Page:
Study: Believers and atheists alike believe ‘everything happens for a reason’

WHETHER happy, sad or somewhere in between, religious and nonreligious people alike tend to believe life events “happen for a reason,” according to a recent study.

By analysing the results of three separate experiments, researchers Konika Banerjee and Paul Bloom, both of the Yale Mind and Development Lab, determined that religious faith isn’t required to credit a supernatural force with controlling earthly events. The idea of fate was supported by a majority of both religious respondents and atheists in the experiments, confirming the researchers’ sense that the saying captures a universal aspect of human life.

“Adages such as ‘it was meant to be’ and ‘everything happens for a reason’ are expressions of the way people naturally view the world — as imbued with agency, intention and reason,” their study, “Why did this happen to me? Religious believers’ and non-believers’ teleological reasoning about life events,” published in the journal “Cognition”, concluded.

In other words, people like to think there is rhyme and reason in their daily lives, even if they don’t credit God or some other higher power with putting it there.

Although the study referenced other articles that similarly reported widespread belief in fate, it focused on exploring the interplay between this desire for reason and religious belief. Researchers determined that many nonbelievers not only believe everything happens for a reason; they also credit fate with kind or instructive intentions, using the same kind of language believers used to describe God.

Banerjee and Bloom’s study explored how the belief that everything happens for a reason interacts with life events, including natural disasters like floods or hurricanes, as well as personal tragedies such as the death of a loved one.

In one of the experiments, each of the 100 participants was asked to indicate how strongly he or she believed in fate, defined as the following: “Many people believe that significant life events are meant to be and that they happen for a reason. They believe that there is an underlying order to life that determines how events turn out.”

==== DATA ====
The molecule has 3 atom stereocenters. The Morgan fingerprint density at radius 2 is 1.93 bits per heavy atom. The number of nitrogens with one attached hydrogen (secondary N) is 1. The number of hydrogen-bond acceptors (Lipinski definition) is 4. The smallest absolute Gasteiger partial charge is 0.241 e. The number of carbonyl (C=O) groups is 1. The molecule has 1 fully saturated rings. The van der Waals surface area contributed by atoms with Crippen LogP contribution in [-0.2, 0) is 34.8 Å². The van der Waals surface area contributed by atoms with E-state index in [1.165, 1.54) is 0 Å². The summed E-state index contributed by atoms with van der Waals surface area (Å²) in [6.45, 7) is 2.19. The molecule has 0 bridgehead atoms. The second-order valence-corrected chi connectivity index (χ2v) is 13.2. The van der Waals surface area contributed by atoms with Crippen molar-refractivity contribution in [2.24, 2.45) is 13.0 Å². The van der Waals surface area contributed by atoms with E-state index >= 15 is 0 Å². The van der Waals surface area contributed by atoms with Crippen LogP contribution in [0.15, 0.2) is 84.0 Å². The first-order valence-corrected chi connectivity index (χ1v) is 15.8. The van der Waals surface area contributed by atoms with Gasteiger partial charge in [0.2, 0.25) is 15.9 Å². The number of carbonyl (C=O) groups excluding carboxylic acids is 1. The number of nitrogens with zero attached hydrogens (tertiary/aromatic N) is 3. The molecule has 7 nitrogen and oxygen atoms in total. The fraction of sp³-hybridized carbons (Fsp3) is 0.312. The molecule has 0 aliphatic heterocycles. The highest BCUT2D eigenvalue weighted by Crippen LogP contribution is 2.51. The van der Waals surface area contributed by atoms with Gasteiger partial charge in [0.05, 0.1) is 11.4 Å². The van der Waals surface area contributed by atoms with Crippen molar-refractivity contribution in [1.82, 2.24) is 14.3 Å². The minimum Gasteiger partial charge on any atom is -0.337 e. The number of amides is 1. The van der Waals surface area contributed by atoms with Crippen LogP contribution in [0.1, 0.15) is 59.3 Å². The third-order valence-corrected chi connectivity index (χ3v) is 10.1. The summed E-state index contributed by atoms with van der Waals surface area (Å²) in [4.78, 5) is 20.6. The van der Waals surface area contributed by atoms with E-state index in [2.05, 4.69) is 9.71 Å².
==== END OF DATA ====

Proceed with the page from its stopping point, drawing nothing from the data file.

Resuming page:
Researchers compared responses to reported religious affiliations, determining that while believers are more likely to find lessons in life events, a majority of both groups believe in fate.

“Among God-believers, 84.8 percent reported some degree of belief in fate, 13.0 percent reported they were neutral and 2.2 percent denied belief in fate,” the article reported. “Among God-non-believers, a smaller majority, 54.3 percent, also reported some degree of belief in fate, while 5.7 percent were neutral and 40.0 percent denied belief in fate.”

Participants were then asked to characterize fate, describing what intentions, if any, it has.

Many believers saw fate as fair (62.1 percent), kind (54 percent), and instructive (72.9 percent), a finding that researchers attributed to religious teachings about God’s benevolence. But “even many non-religious people (between 33 percent and 53 percent), most of whom claimed that fate is just a fact in the universe, nonetheless personified fate as a type of goal-directed intentional force,” the article reported.

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10 thoughts on “Study: Believers and atheists alike believe ‘everything happens for a reason’

  1. Someone close to me occasionally uses the phrase “everything happens for a reason”. When I was young, I understood it more as an idea of fate, but as my belief in fate faded, I came to understand that it doesn’t necessarily have to represent fate.

    Everything does happen for a reason. If you drop a ball, it falls – not because of fate, but because of gravity.

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  2. Having that kind of mindset it is no wonder the events in the universe are used to confirm the perceived importance of existence within them.